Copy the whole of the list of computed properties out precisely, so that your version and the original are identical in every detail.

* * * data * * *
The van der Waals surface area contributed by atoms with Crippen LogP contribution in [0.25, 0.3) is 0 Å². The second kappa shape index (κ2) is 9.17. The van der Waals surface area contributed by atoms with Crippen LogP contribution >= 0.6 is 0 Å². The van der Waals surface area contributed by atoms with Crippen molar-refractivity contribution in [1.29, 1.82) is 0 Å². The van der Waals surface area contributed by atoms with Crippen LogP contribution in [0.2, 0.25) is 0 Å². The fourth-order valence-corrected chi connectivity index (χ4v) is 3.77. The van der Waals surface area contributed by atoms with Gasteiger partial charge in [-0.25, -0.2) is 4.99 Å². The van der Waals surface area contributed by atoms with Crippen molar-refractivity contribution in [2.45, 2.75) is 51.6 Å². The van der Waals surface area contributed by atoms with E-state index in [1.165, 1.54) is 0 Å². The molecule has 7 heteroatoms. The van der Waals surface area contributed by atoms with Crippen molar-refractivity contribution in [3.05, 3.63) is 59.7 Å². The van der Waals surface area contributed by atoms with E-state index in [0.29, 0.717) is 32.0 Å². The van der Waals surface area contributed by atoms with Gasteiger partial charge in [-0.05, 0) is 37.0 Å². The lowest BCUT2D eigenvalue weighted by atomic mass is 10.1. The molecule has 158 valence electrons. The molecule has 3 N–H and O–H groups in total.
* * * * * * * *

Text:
The van der Waals surface area contributed by atoms with Crippen LogP contribution in [0.25, 0.3) is 0 Å². The second kappa shape index (κ2) is 9.17. The van der Waals surface area contributed by atoms with Crippen LogP contribution >= 0.6 is 0 Å². The van der Waals surface area contributed by atoms with Crippen molar-refractivity contribution in [1.29, 1.82) is 0 Å². The van der Waals surface area contributed by atoms with Crippen LogP contribution in [0.2, 0.25) is 0 Å². The fourth-order valence-corrected chi connectivity index (χ4v) is 3.77. The van der Waals surface area contributed by atoms with Gasteiger partial charge in [-0.25, -0.2) is 4.99 Å². The van der Waals surface area contributed by atoms with Crippen molar-refractivity contribution in [2.45, 2.75) is 51.6 Å². The van der Waals surface area contributed by atoms with E-state index in [1.165, 1.54) is 0 Å². The molecule has 7 heteroatoms. The van der Waals surface area contributed by atoms with Crippen molar-refractivity contribution in [3.05, 3.63) is 59.7 Å². The van der Waals surface area contributed by atoms with E-state index in [0.29, 0.717) is 32.0 Å². The van der Waals surface area contributed by atoms with Gasteiger partial charge in [-0.05, 0) is 37.0 Å². The lowest BCUT2D eigenvalue weighted by atomic mass is 10.1. The molecule has 158 valence electrons. The molecule has 3 N–H and O–H groups in total.